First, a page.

Link to Amtrak.com

North Carolina Day Trip

Greensboro to Raleigh and Return

by Michael Daniel

Greensboro, North Carolina

Anyone who drives the interstates in North Carolina will notice the blue "NC Train Service" signs along the roadside. One day I decided to check into it. I called the 800 number on the sign and spoke to a very helpful woman who guided me to the state website (bytrain.org), and of course Amtrak.com. There I learned of the many trains that criss-cross the state and of one that just goes between Charlotte and the capitol of North Carolina, Raleigh.

The Greensboro, North Carolina Amtrak station.

We decided a day trip was in order, so we booked tickets for two adults and three children on Train #80, the Carolinian from Greensboro to Raleigh, with return tickets the same day. Upon arriving in Raleigh, our plans were to walk over the the North Carolina Museum of Natural Science.

After mapquesting the station in Greensboro, we also learned the the station had moved into its original 1920s location downtown instead of its old location adjacent to the freight yard further away. The new restored Greensboro station is totally awesome. As soon as you walk in, the first thing you notice is the very tall ceilings and a mural of the old Southern Railway System Map. After getting our tickets from the window, we sat down on the wooden benches that kind of reminded us of church pews. Soon the announcement was made that our train was in the vicinity and we were instructed to walk down the tunnel underneath the tracks and up the brand new escalators up to the boarding platform. Wow — who would have thought that Greensboro would have such a nice train station. You have to see it to believe it.

With all the excitement built up, my daughter yelled out "its coming!" as she spotted the train's headlights getting closer and closer. Then, as it crossed Elm Street it blew its horn for the crossing with lights flashing and bells ringing as if announcing "I'm here." We climbed up in the coach and quickly found our seats. Each one of the kids had their tickets in hand to give to the conductor. As he came through, my daughter noticed that he wasn't a he at all — our conductor was a woman. After she collected our tickets and welcomed us onboard she pointed us in the direction of the Cafe Car. My daughter turned to me after that and told me that she wants to be a conductor when she grows up. It was really sweet.

Once we departed Greensboro, we decided to take the kids to the Cafe Car for a snack. I was impressed with the selection of food and beverages, especially for the small space the attendant had to work in. They had everything from breakfast sandwiches to pizza and from bottled water to beer. We each had a snack and a drink and the price was reasonable. It was definitely cheaper than snacks from a movie concession, that's for sure. The Cafe Car had booth-style table seating with lots of people eating, playing cards or just socializing. It was a very comfortable atmosphere, even with three kids whose eyes were glued to the windows.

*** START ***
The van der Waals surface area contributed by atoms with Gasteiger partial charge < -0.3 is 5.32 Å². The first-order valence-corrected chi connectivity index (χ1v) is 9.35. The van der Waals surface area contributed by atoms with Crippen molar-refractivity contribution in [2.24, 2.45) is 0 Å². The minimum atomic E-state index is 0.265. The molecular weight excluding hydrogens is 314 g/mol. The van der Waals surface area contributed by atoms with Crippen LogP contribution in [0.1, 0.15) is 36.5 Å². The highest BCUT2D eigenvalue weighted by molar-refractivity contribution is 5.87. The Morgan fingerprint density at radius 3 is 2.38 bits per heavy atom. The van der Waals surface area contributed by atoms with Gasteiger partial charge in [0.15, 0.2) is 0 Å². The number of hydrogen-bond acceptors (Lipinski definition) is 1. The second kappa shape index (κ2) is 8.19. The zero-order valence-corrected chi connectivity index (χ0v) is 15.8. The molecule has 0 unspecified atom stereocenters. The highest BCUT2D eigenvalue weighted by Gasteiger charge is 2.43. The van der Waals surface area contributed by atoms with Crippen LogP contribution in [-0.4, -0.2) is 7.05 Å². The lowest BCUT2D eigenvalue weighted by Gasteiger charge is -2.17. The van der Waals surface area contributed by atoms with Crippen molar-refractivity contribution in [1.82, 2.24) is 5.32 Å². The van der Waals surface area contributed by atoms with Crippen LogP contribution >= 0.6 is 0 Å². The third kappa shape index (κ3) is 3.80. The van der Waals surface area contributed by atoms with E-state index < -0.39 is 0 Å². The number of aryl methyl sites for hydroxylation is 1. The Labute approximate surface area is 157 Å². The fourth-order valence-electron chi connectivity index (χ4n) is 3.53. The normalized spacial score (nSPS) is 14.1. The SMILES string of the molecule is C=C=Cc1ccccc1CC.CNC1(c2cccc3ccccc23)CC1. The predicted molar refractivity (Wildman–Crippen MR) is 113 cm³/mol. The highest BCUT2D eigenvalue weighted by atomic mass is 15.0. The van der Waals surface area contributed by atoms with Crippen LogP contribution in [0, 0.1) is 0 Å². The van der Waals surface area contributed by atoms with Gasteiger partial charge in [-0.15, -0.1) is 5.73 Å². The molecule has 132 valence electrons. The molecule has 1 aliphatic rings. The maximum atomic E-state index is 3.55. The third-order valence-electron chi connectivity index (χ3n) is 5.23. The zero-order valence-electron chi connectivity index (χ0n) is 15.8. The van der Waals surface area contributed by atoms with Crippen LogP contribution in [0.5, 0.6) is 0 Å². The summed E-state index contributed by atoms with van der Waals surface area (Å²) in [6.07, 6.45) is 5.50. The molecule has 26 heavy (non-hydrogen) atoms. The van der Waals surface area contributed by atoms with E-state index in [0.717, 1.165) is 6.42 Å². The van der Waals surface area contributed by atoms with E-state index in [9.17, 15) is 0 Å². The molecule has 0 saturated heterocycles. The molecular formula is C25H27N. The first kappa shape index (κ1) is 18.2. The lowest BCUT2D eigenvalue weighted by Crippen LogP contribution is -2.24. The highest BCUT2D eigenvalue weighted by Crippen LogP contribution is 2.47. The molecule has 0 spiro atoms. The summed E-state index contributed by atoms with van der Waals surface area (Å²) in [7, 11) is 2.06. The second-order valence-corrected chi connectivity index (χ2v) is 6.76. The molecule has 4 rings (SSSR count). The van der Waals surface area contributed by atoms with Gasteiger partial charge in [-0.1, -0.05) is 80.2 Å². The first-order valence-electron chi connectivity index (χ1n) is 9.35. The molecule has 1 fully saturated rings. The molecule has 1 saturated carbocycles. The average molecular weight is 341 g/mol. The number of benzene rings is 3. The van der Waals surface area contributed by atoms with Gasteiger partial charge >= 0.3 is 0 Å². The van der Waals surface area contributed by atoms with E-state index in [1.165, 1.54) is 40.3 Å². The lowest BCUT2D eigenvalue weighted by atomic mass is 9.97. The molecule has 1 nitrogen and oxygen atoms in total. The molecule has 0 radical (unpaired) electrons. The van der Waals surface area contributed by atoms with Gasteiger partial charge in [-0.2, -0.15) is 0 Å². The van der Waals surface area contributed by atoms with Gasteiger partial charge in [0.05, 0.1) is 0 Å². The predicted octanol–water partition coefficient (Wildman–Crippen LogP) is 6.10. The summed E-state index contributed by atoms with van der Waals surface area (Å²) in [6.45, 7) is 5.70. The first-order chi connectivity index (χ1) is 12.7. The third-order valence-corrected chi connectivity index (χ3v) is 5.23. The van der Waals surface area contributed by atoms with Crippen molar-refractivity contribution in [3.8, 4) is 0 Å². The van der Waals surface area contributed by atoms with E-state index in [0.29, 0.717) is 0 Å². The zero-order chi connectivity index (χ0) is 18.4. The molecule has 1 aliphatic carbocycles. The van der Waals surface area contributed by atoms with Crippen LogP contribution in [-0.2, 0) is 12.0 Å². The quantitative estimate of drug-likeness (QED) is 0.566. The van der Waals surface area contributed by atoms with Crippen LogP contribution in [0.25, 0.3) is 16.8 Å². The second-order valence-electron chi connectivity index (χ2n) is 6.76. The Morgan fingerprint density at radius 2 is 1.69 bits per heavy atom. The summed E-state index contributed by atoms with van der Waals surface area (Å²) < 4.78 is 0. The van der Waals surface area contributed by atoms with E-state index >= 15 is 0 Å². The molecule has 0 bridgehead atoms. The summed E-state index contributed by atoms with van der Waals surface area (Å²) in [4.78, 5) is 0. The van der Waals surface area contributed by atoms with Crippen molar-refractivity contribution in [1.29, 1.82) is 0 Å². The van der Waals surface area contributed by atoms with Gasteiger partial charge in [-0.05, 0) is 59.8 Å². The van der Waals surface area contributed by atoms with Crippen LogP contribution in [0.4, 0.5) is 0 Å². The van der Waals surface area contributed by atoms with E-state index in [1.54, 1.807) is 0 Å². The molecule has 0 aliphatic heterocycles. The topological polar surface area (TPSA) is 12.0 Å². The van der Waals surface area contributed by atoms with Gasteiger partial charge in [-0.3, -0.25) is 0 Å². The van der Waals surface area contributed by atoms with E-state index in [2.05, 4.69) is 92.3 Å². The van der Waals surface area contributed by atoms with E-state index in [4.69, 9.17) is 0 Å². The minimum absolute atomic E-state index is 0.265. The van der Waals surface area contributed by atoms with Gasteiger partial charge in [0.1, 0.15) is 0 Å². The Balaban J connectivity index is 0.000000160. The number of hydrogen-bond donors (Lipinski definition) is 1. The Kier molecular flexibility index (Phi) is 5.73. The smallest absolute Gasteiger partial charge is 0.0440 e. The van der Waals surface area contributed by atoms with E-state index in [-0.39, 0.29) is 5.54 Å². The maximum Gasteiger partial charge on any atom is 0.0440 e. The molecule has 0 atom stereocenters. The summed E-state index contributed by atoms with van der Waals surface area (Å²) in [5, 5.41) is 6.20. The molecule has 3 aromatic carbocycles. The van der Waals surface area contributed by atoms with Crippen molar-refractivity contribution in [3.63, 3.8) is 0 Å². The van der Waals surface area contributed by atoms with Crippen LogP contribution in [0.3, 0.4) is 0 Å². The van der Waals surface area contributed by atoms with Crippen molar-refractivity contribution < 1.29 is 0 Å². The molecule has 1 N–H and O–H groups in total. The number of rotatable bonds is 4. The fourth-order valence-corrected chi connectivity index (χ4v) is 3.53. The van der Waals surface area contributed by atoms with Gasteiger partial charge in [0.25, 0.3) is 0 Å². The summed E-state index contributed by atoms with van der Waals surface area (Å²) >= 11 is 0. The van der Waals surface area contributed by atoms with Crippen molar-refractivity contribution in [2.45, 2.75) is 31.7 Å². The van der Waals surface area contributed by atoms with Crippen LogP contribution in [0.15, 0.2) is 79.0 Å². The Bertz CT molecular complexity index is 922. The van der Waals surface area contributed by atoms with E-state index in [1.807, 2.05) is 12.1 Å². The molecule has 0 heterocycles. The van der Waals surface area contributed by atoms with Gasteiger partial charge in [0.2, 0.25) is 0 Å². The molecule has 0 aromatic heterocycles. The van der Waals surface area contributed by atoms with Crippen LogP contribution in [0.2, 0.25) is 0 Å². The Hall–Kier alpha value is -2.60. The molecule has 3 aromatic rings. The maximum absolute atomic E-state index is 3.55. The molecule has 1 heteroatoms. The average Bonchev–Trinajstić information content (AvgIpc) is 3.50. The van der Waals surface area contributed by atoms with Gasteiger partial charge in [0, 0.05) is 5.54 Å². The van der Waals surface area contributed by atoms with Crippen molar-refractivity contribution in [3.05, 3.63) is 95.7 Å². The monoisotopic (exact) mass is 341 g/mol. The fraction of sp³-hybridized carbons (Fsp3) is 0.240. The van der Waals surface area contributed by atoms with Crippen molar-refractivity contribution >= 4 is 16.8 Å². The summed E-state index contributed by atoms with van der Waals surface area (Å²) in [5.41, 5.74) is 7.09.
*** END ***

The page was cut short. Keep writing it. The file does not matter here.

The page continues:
My eight year old nephew was impressed by the speed of the train and wanted to know just how fast we were going. After making a few estimates, one of the train hosts overheard us and told us that our train traveled up to 79 mph. And as we came through the little town of Mebane, it felt even faster as we blew our horn over several crossings close together. In just a few seconds we were traveling through the woods again.

After we were through snacking, we returned to our seats back in the Coach Car. The kids all wanted to push the button that opened the doors between the cars. Our particular coach was enough cars back from the Cafe Car that all three kids got to open a set of doors. Before we knew it we were stopping in Durham.

The difference between Durham's station and Greensboro's is night and day. The Durham station is nothing more than a double-wide trailer adjacent to the tracks. However, there are plans to build a new station in Durham in the future, as I was told by one of the train hosts.

Then we made a station stop in Cary. It looked like it was newly built and was in the middle of where two tracks come together. We soon passed the North Carolina State Fairgrounds where the State Fair is held in October, then right through the campus of NC State University and finally Raleigh. It only took a little over an hour and a half. Pretty impressive when you count the stops along the way.

The Amtrak station at Cary, North Carolina.

The Raleigh station was nice. It looked like they added a glass sunroom-type enclosure to add capacity for travelers, along with a private waiting room for first class passengers. After checking out the station, we started our walk over to the museum. It was a nice walk and the museum was only a few blocks away. We took our time as we had a little over five hours to spend in Raleigh before returning home on #79. The museum was fun — the kids had a blast, but they seemed more concerted about getting back on the train again. The layover in Raleigh seemed to fly by. We ate dinner at a local restaurant downtown and soon it was time to get back on the train.

Train #79 was right on time. We boarded the train found our seats and since we just ate dinner prior to boarding there was no need to walk over the the Cafe Car. Before we even made the first stop at Cary, all the children fell asleep in their seats. The gentle rocking made it easy. I sat in my seat looking out the window and soon I too fell asleep. It was very relaxing after a day of fun and activity.

All in all we had a very good time. It was a great experience and we are planning a trip in the other direction to Charlotte very soon. We are also looking into taking Amtrak to Disney World this summer and booking a Deluxe Bedroom.

Thank you Amtrak for providing a fun means to get around. This family is now hooked on train travel.